The increased prosperity in any nation brings with it an inevitable corresponding increase in citizen expectation, plus a lengthening of individual life span. Yet, few can claim to be starving in this country today, and from whichever source their food is derived, at least provision is made to the bulk of the population. None of this is to deny the current-day experience of perceived poverty by many citizens, but neither can I deny my own experience and those experiences of others of my age who formed the working-class households of my childhood years.
I hear the deafening outcry by every man, woman and child who believe themselves to be inadequately resourced and provided for in this country today, but let me tell you that however scarce your supply of food is today, it is a feast to what I had when I was growing up just after the ‘Second World War’. Those who complain about inadequate housing conditions never had to fetch water from a pump half a mile away instead of turning a tap today for their instant supply. Neither were they obliged to bathe in a tin tub of second and third-hand water because of the lack of money to heat up clean water for the next bather in line. Even the rough sleepers of today do not wear trousers with patched arses or have to walk in holed shoes with nothing but cardboard strips between the sole of the foot and the stony ground or damp pavement. Even refugees fleeing the poverty of third world countries across the other side of the world are seen wearing designer gear and footwear that costs more to buy than my parents ever had to provide for the family food any month of the year.
There is simply no comparison with either the material expectation and the poverty of the late 1940s and today, and people who imagine that they are worse off now than the population was then are simply living in a world of make-belief. Many were the nights when the young in large families were sent to bed early because of having no food to eat. As for bed blankets, I still recall when I wore my coat during the day, and it added extra cover to my bed at night.
Indeed, there were many times in my day when children from working-class households who became patients in the hospital for a broken leg might not go home immediately after hospital discharge. Many children were considered undernourished and would spend a few weeks at a Convalescent Home before returning home. What was the purpose you may ask? It was to feed us up with nourishing food that we could never afford at home in a large working-class family. I recall two such Convalescent Home experiences which I welcomed as a holiday; one in Arthington, and one next door to the beach holiday camp of Butlins at Skegness on the Lincolnshire coastline of North England. On each occasion, I arrived back home much weightier than I had been when I left.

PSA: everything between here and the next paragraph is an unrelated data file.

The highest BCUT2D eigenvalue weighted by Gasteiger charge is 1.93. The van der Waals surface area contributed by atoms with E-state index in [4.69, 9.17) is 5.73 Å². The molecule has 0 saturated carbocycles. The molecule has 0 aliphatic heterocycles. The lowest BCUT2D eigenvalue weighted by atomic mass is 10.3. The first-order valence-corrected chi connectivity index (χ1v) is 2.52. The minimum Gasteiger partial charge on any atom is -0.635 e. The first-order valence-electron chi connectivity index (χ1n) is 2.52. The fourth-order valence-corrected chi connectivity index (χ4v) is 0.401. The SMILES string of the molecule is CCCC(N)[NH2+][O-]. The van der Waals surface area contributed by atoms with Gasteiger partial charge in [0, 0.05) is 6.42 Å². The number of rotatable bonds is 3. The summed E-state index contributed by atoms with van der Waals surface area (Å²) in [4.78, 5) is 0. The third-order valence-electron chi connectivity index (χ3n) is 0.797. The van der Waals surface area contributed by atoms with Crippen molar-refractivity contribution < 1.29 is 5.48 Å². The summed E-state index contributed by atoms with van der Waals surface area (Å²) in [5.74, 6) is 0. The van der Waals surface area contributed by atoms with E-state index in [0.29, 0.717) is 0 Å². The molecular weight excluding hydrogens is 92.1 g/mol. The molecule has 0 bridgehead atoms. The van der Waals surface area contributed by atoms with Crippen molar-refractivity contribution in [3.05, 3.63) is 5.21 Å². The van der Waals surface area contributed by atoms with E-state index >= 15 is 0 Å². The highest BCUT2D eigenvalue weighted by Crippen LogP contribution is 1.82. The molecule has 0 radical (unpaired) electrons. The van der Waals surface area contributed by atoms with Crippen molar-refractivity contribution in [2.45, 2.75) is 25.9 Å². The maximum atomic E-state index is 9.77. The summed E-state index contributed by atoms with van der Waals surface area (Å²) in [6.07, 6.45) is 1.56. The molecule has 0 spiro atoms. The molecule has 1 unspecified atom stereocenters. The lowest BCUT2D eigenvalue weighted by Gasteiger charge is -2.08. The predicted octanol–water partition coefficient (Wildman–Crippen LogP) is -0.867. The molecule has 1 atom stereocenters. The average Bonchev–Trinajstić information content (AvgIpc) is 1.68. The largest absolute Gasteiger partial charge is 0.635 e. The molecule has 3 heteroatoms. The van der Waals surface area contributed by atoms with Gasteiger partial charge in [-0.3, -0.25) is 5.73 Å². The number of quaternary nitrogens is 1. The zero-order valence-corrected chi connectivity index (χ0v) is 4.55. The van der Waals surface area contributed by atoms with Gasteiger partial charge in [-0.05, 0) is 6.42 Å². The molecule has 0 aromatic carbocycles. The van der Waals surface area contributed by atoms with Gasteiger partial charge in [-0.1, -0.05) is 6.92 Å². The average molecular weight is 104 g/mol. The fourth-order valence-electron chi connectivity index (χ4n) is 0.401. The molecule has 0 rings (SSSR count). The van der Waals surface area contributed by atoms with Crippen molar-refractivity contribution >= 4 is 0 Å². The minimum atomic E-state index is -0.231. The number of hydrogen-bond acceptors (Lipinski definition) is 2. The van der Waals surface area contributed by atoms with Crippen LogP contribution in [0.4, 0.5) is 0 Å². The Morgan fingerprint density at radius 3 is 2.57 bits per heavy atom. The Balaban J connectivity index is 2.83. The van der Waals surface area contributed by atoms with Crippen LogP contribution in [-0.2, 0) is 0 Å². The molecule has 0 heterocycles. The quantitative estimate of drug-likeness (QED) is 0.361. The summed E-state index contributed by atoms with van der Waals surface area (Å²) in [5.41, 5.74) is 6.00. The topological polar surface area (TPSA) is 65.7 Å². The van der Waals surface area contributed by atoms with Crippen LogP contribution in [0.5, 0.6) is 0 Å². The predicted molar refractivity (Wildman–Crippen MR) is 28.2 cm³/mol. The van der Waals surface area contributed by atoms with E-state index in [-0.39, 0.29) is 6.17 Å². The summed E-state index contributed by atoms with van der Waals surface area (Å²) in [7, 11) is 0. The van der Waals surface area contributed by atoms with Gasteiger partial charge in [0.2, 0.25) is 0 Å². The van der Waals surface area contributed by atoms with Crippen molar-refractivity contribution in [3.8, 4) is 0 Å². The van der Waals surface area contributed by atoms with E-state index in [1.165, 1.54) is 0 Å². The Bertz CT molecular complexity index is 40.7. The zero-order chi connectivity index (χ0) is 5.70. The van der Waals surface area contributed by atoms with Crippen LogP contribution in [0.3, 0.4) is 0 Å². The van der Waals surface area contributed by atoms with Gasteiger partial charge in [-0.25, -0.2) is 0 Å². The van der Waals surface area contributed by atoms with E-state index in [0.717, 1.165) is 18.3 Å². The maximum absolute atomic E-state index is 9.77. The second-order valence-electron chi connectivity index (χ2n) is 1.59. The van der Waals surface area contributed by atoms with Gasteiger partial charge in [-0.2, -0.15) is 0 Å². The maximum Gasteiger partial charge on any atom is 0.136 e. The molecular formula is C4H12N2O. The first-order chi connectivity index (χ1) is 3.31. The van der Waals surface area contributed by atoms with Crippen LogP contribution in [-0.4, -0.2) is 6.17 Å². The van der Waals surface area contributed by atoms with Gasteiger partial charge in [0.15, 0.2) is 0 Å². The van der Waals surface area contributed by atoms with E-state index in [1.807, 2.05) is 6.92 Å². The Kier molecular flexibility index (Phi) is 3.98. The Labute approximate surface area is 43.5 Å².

As for millionaire footballers like Marcus Rasford agitating that the government paid for children’s meals during school holiday periods, pull the other one. Incidentally, I am not saying that my own father was as good a footballer as Marcus Rashford, but at the same age as Rashford, dad also played soccer for County Kilkenny and even went on to play for the Irish national squad. The biggest difference to then than now was that my dad did not earn millions of pounds monthly like Marcus. Indeed, none of the National squad was paid a wage. All they ever received was travelling expenses and the glory of being selected to play for one’s country!
I do believe that the average citizen took greater responsibility for the consequences of their own actions in the immediate post-war years, which is often alien to the present time. When you broke the law of the land in my youth, you received a punishment commensurate with the gravity of the offence committed. The punishments might range from a physical cuff around the head (the equivalent of a policeman’s warning to an apple thief raiding a private orchard of another) or a fine for not having a wireless (radio) or a dog licence, or a few years imprisonment for burglary, or thirty years for a Post Office or Bank Robbery, and a life sentence for rape or the molestation of a child, and the capital punishment of hanging for killing a policeman in the execution of his duty!